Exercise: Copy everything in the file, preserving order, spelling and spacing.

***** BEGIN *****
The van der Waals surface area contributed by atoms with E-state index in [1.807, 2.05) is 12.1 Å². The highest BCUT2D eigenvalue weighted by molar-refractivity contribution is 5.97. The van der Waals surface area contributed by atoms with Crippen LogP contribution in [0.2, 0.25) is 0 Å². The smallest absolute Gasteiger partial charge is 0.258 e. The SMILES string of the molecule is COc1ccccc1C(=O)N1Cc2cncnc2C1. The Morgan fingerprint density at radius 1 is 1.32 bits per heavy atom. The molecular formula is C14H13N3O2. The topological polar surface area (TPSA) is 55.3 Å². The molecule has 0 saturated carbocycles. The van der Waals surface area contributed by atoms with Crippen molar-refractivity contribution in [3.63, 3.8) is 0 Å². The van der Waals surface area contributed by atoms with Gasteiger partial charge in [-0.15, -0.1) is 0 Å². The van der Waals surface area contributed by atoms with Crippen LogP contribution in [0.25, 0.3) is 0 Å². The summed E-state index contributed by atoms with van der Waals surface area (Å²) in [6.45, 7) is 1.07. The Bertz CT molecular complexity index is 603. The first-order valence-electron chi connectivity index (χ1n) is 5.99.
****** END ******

The van der Waals surface area contributed by atoms with E-state index in [1.807, 2.05) is 12.1 Å². The highest BCUT2D eigenvalue weighted by molar-refractivity contribution is 5.97. The van der Waals surface area contributed by atoms with Crippen LogP contribution in [0.2, 0.25) is 0 Å². The smallest absolute Gasteiger partial charge is 0.258 e. The SMILES string of the molecule is COc1ccccc1C(=O)N1Cc2cncnc2C1. The Morgan fingerprint density at radius 1 is 1.32 bits per heavy atom. The molecular formula is C14H13N3O2. The topological polar surface area (TPSA) is 55.3 Å². The molecule has 0 saturated carbocycles. The van der Waals surface area contributed by atoms with Crippen molar-refractivity contribution in [3.63, 3.8) is 0 Å². The van der Waals surface area contributed by atoms with Gasteiger partial charge in [-0.15, -0.1) is 0 Å². The van der Waals surface area contributed by atoms with Crippen LogP contribution in [0.25, 0.3) is 0 Å². The summed E-state index contributed by atoms with van der Waals surface area (Å²) in [6.45, 7) is 1.07. The Bertz CT molecular complexity index is 603. The first-order valence-electron chi connectivity index (χ1n) is 5.99.